Don’t Wage Economic War on Afghanistan

Now that U.S. forces have finally exited Afghanistan, some American hawks are already agitating for the government to stoke internal conflict by backing a new insurgency and wage economic warfare on the country. Last week, Sen. Lindsey Graham and Rep. Mike Waltz publicly called for US recognition of anti-Taliban forces in the Panjshir Valley as the Afghan government, and they urged the Biden administration to add the Taliban to the State Department’s list of foreign terrorist organizations (FTO). Sanctions advocates from the hardline Foundation for Defense of Democracies recently made the case for piling on sanctions on Afghanistan by adding the Taliban to both the FTO list and the list of state sponsors of terrorism. Hawks have been disastrously wrong about the use of sanctions for decades, and now they propose to strangle a country that has been wracked by war for the last four decades. The last thing that Afghanistan needs after generations of armed conflict is a new US economic war.

These calls for designating the Taliban would have a few practical effects, all of them bad: it would impede the delivery of aid and the conduct of trade with the rest of the world, it would deprive the Afghan people of being able to import goods from elsewhere, it would worsen the refugee crisis, and it would give Taliban every incentive to cooperate with and support hostile groups. Just like the "maximum pressure" campaigns against Iran, Venezuela, and Syria, the sanctions would ostensibly be aimed at the de facto government, but in practice they would impoverish, starve, and kill innocent people now living under Taliban rule.

The US has previously responded to military defeat by inflicting economic punishment on the former enemy. The US trade embargo on Vietnam impaired the country’s economic recovery and contributed to the mass exodus of refugees from the country beginning in the late 1970s. There is already a significant Afghan refugee crisis in the wake of the US war. Inflicting collective punishment on the country as a way of striking at the Taliban will drive even more people to flee to other countries. The decent and prudent thing to do in this situation is to refrain from our government’s knee-jerk impulse to use economic coercion against another country.

Afghanistan remains a poor country that depends heavily on outside aid, and half the population is already facing food shortages. Millions of Afghan children face severe malnutrition, and millions of Afghans are internally displaced. Significant disruption in the flow of aid and trade would drive some parts of the country towards famine, and that disruption is exactly what these terrorism designations would cause. It is as if sanctions advocates looked at the catastrophic humanitarian crisis created in Yemen as a result of the U.S.-backed Saudi coalition war and blockade and thought that they should try to copy that result. If we want to avert a major humanitarian crisis in Afghanistan, the US should focus on how to help in the delivery of aid rather than discuss punitive and coercive measures. Adam Tooze recently argued for delivering that aid: "What Afghanistan needs is an amply funded multilateral humanitarian effort to ensure life can continue as far as possible and millions of people are preserved from disaster." It should go without saying that this relief effort won’t be possible if Afghanistan is heavily sanctioned.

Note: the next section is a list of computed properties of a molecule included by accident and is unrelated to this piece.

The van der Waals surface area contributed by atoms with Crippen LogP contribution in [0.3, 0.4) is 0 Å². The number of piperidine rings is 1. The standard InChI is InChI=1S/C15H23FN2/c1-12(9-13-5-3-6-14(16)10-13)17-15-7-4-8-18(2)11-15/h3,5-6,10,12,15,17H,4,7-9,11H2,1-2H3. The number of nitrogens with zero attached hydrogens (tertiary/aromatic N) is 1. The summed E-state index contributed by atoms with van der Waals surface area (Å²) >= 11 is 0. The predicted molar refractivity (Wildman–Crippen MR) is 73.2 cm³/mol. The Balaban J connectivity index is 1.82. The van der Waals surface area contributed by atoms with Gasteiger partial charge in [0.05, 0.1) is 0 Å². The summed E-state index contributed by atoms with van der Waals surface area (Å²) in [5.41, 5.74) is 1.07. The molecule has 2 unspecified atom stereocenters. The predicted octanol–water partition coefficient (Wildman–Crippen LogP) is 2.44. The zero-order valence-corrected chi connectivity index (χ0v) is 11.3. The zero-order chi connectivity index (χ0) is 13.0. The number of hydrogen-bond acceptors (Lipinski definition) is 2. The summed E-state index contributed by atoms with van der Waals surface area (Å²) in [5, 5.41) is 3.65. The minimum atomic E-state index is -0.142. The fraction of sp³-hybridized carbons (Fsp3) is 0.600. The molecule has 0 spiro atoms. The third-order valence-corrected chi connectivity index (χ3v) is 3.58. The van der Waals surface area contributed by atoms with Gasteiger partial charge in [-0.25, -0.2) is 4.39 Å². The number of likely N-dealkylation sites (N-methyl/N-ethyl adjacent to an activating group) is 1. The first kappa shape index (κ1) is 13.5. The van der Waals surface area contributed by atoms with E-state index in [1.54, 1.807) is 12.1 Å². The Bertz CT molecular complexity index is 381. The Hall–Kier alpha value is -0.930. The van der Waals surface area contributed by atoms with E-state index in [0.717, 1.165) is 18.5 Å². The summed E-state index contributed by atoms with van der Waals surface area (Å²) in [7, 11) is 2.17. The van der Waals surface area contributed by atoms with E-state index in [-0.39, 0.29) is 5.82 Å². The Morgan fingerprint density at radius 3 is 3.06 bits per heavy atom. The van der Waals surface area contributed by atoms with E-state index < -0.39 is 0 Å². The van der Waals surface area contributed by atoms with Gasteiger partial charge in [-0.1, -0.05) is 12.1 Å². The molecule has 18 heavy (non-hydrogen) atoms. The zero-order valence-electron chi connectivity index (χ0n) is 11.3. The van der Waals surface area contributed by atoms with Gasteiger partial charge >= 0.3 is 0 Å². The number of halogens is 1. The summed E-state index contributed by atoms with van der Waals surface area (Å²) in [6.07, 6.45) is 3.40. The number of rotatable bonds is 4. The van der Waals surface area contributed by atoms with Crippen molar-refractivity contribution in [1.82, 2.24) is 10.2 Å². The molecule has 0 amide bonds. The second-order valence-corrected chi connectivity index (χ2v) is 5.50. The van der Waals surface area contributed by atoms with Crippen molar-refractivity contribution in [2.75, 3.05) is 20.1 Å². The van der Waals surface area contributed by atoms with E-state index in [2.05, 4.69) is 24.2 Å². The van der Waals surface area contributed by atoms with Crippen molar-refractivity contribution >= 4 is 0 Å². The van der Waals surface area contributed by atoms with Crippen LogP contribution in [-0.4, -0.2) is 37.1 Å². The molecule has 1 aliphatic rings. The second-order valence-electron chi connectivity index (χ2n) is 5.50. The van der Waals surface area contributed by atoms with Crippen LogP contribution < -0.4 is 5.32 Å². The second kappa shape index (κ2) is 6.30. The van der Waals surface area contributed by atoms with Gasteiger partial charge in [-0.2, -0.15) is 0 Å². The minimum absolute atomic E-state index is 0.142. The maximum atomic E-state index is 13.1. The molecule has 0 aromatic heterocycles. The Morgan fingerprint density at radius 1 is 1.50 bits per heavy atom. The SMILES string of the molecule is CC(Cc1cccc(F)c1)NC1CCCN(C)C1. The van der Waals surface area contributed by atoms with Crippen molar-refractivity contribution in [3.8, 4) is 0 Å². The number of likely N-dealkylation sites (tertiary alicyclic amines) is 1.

The US briefly designated the Houthis in Yemen as a terrorist organization in one of Mike Pompeo’s final act of spite as he left office. If the designation had remained in place, aid groups believed that it would be a death sentence for hundreds of thousands of people as commerce and aid would have been cut off from the part of Yemen where most of the population lived. The aid groups opposed the designation because they understood that you cannot label the de facto government of much of a country as terrorists without severely harming everyone that they rule over. The same thing applies in the case of Afghanistan.

Sanctions are often presented as the fallback from or alternative to military action, but we need to remember that the effects of broad sanctions are much more indiscriminate and can be just as deadly to vulnerable and poor members of a society. The US should not wage an economic war against the Afghan people, who have already suffered greatly from our interventions in their affairs.

By the same token, the US absolutely should not provide further arms and support to the remaining holdouts of anti-Taliban forces. Entire generations of Afghans have known nothing but war, and our government has had a major role in keeping it at war. It would be indefensible to continue fanning the flames of conflict by backing an insurgency after the US lost the war outright. That would not serve the interests of the Afghan people or the United States, and all it would do is get more people killed without any realistic prospect of success.

It took the US almost twenty years to end the embargo on Vietnam after the war ended there. That was a punitive and vindictive policy that achieved nothing except to impoverish ordinary people. The US would do well not to repeat that mistake after its latest defeat. Instead, the Biden administration should be trying to make the best of that loss by refusing to strangle Afghanistan with sanctions and by looking for ways to avert a possible famine.

Daniel Larison is a contributing editor and weekly columnist for and maintains his own site at Eunomia. He is former senior editor at The American Conservative. He has been published in the New York Times Book Review, Dallas Morning News, World Politics Review, Politico Magazine, Orthodox Life, Front Porch Republic, The American Scene, and Culture11, and was a columnist for The Week. He holds a PhD in history from the University of Chicago, and resides in Lancaster, PA. Follow him on Twitter.